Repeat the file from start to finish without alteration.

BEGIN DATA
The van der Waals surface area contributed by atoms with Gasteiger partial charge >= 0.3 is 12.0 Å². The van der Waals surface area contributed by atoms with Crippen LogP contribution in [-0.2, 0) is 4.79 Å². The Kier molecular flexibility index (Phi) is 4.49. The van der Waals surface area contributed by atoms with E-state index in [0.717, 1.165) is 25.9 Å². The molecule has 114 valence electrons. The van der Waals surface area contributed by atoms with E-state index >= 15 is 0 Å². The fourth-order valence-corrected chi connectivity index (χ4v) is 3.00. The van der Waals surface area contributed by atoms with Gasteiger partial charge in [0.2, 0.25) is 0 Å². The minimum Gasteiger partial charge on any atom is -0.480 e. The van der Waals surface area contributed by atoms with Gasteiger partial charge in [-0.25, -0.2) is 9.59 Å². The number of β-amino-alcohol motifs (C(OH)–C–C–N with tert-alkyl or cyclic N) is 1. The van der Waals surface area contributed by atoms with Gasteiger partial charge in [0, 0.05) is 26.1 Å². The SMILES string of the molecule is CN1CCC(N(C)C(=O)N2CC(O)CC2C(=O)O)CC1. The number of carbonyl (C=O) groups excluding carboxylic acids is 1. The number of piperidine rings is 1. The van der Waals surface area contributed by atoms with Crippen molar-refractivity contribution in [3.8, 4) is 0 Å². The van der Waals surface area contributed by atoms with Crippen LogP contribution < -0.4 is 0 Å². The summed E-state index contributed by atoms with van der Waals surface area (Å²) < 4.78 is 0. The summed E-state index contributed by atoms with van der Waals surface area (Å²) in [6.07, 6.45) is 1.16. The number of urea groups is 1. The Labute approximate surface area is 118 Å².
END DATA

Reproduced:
The van der Waals surface area contributed by atoms with Gasteiger partial charge >= 0.3 is 12.0 Å². The van der Waals surface area contributed by atoms with Crippen LogP contribution in [-0.2, 0) is 4.79 Å². The Kier molecular flexibility index (Phi) is 4.49. The van der Waals surface area contributed by atoms with E-state index in [0.717, 1.165) is 25.9 Å². The molecule has 114 valence electrons. The van der Waals surface area contributed by atoms with E-state index >= 15 is 0 Å². The fourth-order valence-corrected chi connectivity index (χ4v) is 3.00. The van der Waals surface area contributed by atoms with Gasteiger partial charge in [0.2, 0.25) is 0 Å². The minimum Gasteiger partial charge on any atom is -0.480 e. The van der Waals surface area contributed by atoms with Gasteiger partial charge in [-0.25, -0.2) is 9.59 Å². The number of β-amino-alcohol motifs (C(OH)–C–C–N with tert-alkyl or cyclic N) is 1. The van der Waals surface area contributed by atoms with Gasteiger partial charge in [0, 0.05) is 26.1 Å². The SMILES string of the molecule is CN1CCC(N(C)C(=O)N2CC(O)CC2C(=O)O)CC1. The number of carbonyl (C=O) groups excluding carboxylic acids is 1. The number of piperidine rings is 1. The van der Waals surface area contributed by atoms with Crippen molar-refractivity contribution in [3.8, 4) is 0 Å². The van der Waals surface area contributed by atoms with Crippen LogP contribution < -0.4 is 0 Å². The summed E-state index contributed by atoms with van der Waals surface area (Å²) < 4.78 is 0. The summed E-state index contributed by atoms with van der Waals surface area (Å²) in [6.07, 6.45) is 1.16. The number of urea groups is 1. The Labute approximate surface area is 118 Å².